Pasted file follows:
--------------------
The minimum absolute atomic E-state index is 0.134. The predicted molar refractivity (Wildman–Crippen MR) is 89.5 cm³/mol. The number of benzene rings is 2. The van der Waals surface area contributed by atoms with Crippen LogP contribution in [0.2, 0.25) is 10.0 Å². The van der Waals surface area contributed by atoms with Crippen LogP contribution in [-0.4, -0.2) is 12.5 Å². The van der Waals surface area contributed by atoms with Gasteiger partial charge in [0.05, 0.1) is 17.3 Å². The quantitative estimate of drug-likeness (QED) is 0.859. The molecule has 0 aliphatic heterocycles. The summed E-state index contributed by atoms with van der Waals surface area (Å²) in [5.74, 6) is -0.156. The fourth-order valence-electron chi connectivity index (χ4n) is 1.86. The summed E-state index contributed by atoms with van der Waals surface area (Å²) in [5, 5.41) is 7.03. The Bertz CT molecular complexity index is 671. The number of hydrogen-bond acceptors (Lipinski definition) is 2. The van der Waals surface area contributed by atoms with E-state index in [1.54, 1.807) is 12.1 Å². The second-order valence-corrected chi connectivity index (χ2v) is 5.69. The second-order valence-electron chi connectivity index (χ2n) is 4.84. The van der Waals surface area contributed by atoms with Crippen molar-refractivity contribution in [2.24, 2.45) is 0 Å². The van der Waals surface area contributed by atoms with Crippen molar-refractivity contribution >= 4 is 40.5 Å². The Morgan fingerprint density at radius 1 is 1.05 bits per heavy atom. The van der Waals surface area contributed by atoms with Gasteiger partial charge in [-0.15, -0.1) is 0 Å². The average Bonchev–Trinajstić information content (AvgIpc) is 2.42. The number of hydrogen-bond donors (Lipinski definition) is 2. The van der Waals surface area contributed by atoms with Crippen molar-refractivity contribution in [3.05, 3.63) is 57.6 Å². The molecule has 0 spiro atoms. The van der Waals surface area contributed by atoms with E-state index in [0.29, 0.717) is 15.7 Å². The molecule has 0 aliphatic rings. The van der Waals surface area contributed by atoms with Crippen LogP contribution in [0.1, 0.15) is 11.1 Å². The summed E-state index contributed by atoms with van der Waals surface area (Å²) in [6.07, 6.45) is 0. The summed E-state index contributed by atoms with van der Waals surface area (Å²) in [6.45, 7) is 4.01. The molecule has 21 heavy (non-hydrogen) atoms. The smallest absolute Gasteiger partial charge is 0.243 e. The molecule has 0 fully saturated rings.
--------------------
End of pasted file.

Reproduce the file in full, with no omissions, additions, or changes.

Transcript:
The minimum absolute atomic E-state index is 0.134. The predicted molar refractivity (Wildman–Crippen MR) is 89.5 cm³/mol. The number of benzene rings is 2. The van der Waals surface area contributed by atoms with Crippen LogP contribution in [0.2, 0.25) is 10.0 Å². The van der Waals surface area contributed by atoms with Crippen LogP contribution in [-0.4, -0.2) is 12.5 Å². The van der Waals surface area contributed by atoms with Gasteiger partial charge in [0.05, 0.1) is 17.3 Å². The quantitative estimate of drug-likeness (QED) is 0.859. The molecule has 0 aliphatic heterocycles. The summed E-state index contributed by atoms with van der Waals surface area (Å²) in [5.74, 6) is -0.156. The fourth-order valence-electron chi connectivity index (χ4n) is 1.86. The summed E-state index contributed by atoms with van der Waals surface area (Å²) in [5, 5.41) is 7.03. The Bertz CT molecular complexity index is 671. The number of hydrogen-bond acceptors (Lipinski definition) is 2. The van der Waals surface area contributed by atoms with E-state index in [1.54, 1.807) is 12.1 Å². The second-order valence-corrected chi connectivity index (χ2v) is 5.69. The second-order valence-electron chi connectivity index (χ2n) is 4.84. The van der Waals surface area contributed by atoms with Crippen molar-refractivity contribution in [2.24, 2.45) is 0 Å². The van der Waals surface area contributed by atoms with Crippen molar-refractivity contribution >= 4 is 40.5 Å². The Morgan fingerprint density at radius 1 is 1.05 bits per heavy atom. The van der Waals surface area contributed by atoms with Gasteiger partial charge in [-0.15, -0.1) is 0 Å². The average Bonchev–Trinajstić information content (AvgIpc) is 2.42. The number of hydrogen-bond donors (Lipinski definition) is 2. The van der Waals surface area contributed by atoms with Crippen molar-refractivity contribution in [3.05, 3.63) is 57.6 Å². The molecule has 0 spiro atoms. The van der Waals surface area contributed by atoms with E-state index in [0.29, 0.717) is 15.7 Å². The molecule has 0 aliphatic rings. The van der Waals surface area contributed by atoms with Crippen LogP contribution in [0.1, 0.15) is 11.1 Å². The summed E-state index contributed by atoms with van der Waals surface area (Å²) in [6.07, 6.45) is 0. The summed E-state index contributed by atoms with van der Waals surface area (Å²) in [6.45, 7) is 4.01. The molecule has 21 heavy (non-hydrogen) atoms. The smallest absolute Gasteiger partial charge is 0.243 e. The molecule has 0 fully saturated rings.